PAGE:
My thanks to Lucas Jefferey who has provided some more information that has allowed this post to be updated.
During the Second World War the Australian Army started introducing canvas muzzle covers for its rifles to prevent debris falling down the barrel when they were not being used, possibly as early as 1942. These were clearly inspired by US practice where similar covers had been used on the M1 Garand for a number of years and were made of offcuts of herringbone twill and secured with short tapes:
After the war the Australian covers were redesigned and the pattern chosen was very simple, being a small green bag made of heavy duty canvas:
A set of male and female brass press studs are fitted to one corner of the mouth of the bag:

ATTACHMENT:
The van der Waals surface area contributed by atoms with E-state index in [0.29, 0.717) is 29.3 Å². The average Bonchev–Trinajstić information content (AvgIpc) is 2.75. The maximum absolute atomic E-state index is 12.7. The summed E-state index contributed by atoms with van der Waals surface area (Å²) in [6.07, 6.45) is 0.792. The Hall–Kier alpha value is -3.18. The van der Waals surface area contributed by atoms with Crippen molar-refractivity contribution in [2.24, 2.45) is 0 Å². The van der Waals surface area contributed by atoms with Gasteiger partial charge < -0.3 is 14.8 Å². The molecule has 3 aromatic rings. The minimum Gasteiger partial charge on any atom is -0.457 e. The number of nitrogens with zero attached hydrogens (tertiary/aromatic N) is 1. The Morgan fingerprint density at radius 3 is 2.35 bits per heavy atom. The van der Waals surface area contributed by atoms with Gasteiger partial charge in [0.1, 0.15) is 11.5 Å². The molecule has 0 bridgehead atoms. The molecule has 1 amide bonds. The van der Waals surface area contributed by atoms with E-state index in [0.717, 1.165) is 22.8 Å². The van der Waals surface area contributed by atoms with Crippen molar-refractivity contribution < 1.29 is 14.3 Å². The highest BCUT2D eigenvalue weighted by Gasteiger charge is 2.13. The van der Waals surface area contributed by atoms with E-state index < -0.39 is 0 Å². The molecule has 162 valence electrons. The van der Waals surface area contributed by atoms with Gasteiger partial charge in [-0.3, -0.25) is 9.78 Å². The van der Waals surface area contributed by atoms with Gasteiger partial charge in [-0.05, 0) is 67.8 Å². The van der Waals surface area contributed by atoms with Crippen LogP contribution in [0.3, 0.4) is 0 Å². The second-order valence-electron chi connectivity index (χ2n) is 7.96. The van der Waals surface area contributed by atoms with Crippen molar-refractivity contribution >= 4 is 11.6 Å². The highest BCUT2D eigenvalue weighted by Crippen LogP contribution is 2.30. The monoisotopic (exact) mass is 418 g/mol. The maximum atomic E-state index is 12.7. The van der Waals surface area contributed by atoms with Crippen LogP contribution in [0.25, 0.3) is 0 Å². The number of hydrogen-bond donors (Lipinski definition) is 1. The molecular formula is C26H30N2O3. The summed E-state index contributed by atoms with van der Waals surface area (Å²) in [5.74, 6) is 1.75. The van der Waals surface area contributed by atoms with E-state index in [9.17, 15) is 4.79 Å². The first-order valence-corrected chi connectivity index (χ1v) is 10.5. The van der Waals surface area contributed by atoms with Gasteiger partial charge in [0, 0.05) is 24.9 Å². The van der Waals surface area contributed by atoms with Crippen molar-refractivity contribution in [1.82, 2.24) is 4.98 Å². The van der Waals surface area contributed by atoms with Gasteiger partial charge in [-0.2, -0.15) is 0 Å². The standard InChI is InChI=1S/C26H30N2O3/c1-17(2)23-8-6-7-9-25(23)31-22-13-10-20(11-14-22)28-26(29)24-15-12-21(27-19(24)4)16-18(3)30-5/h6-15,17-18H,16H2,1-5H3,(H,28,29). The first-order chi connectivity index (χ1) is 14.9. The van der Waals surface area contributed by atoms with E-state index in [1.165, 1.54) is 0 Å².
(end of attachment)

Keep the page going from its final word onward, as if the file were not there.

The cover is placed over the end of the rifle and then wrapped around to allow the studs to meet and secure it firmly in place:
The cover will fit both the SMLE and the No 4 rifles. The front of the cover is printed with the D/|\D mark indicating Australian Army ownership, the type of rifle it is intended to be used with (No1 Mk III), together with a date of 1952 and the manufacturer’s initials ‘MTX’:
MTX were Melbourne Textiles who had several large government clothing contracts during World War II and after. These muzzle covers seem to have been produced in some quantity but rarely used so mint examples like this are still easily available on the surplus market and are an interesting accessory to have with your Lee Enfield rifle.